It’s an election year. Time to trot out the cynic’s motto again: “If voting changed anything, they’d make it illegal”. That little bumper sticker was given to us by Emma Goldman, a Lithuanian-born Russian anarchist who emigrated to the USA in 1885, aged 16. Her involvement in radical left-wing activism eventually saw her imprisoned and then deported to Russia in 1917. She fought for the Communists in the revolution, but later became thoroughly disillusioned with the Soviet Union and wrote a book denouncing it. She was also active among the anti-Franco forces (ie, the democratically elected losers) in the Spanish Civil War, so she’d seen enough revolutions begun with high idealism degenerating into brutal contests over wealth and power to form a strong opinion.
And she did know how to boil down a whole tangle of political theory into one snappy eight-word epigram. Russell Brand tried to say much the same thing a while ago, but he needed an entire page of The New Statesman and a thesaurus. It’s becoming obvious to even the most idealistic all over the world that it doesn’t really matter which party wins an election. They all serve their corporate paymasters – I beg your pardon, donors – much more faithfully than they do the electorate.
“If voting changed anything, they’d make it illegal” - Emma Goldman
Before we throw up our hands and join the “no point in voting” brigade, however, we must remember Plato: “The punishment which the wise suffer who refuse to take part in the government, is to live under the government of worse men.” He makes a good point: get involved, or have someone else decide your fate for you.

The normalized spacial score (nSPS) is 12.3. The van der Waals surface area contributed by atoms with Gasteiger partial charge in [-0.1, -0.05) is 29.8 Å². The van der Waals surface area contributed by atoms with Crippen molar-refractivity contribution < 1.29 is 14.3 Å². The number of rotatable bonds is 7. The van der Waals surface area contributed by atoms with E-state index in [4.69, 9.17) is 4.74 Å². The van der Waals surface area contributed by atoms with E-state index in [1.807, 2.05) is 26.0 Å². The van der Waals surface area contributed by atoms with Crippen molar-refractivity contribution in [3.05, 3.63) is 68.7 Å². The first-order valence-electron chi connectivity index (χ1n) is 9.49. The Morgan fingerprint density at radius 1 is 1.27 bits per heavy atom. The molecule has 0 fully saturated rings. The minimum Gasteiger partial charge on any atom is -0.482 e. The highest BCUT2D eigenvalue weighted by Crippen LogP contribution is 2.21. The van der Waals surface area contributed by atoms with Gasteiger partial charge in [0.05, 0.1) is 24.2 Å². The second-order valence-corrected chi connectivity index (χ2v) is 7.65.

So I will vote. The alternative would be starting a popular movement to reform our entire economic and political system at grassroots level, from the Neighbourhood Watch Committee up – but that would involve meeting and getting to know my neighbours. There are some sacrifices a middle-class suburbanite shouldn’t have to make, even to change the world.
The question is, which party can an antisocial socialist vote for these days? I voted ANC back in 1994, when the party still was socialist, if the Freedom Charter was to be believed. However, AIDS denialism, arms deal dirt and the swamp of self-enrichment, wasteful spending and personality cult into which the movement has sunk now leave me stymied. How can I trust Mr “I Only Want One Term – Unless I Can’t Rake Off Enough For A Luxurious Retirement In Five Years” again?
The alternatives are not inspiring. Cope hasn’t lived up to expectations and the EFF makes all the right noises but shows no sign of the functional, administrative competence needed to make their ideas work (he said, diplomatically). It would be nice to be able to vote for an actual labour or communist party, but the ANC’s alliance partners do like their Mercs and Beemers, so they’re unlikely ever to contest elections independently.
The DA has the skills and a modicum of transparent accountability, but I can’t trust them on social/economic policy – and the Agang merger fiasco just made them look ludicrous. Apparently, it was “a joint mistake”. Never take serious political decisions stoned, kids... The IFP, FF+ and ACDP are simply out of the question, I’m afraid – the Nats encouraged tribalism and theocracy, and look where that got us.
Which disqualifies all the serious contenders – although who knows what bold new alliances will have been announced by the time you read this? Perhaps I’ll just vote for the Dagga Party, on the grounds that at least it’s crystal-clear about its priorities. After all, voting isn’t the only tool of fundamental change that shouldn’t be illegal.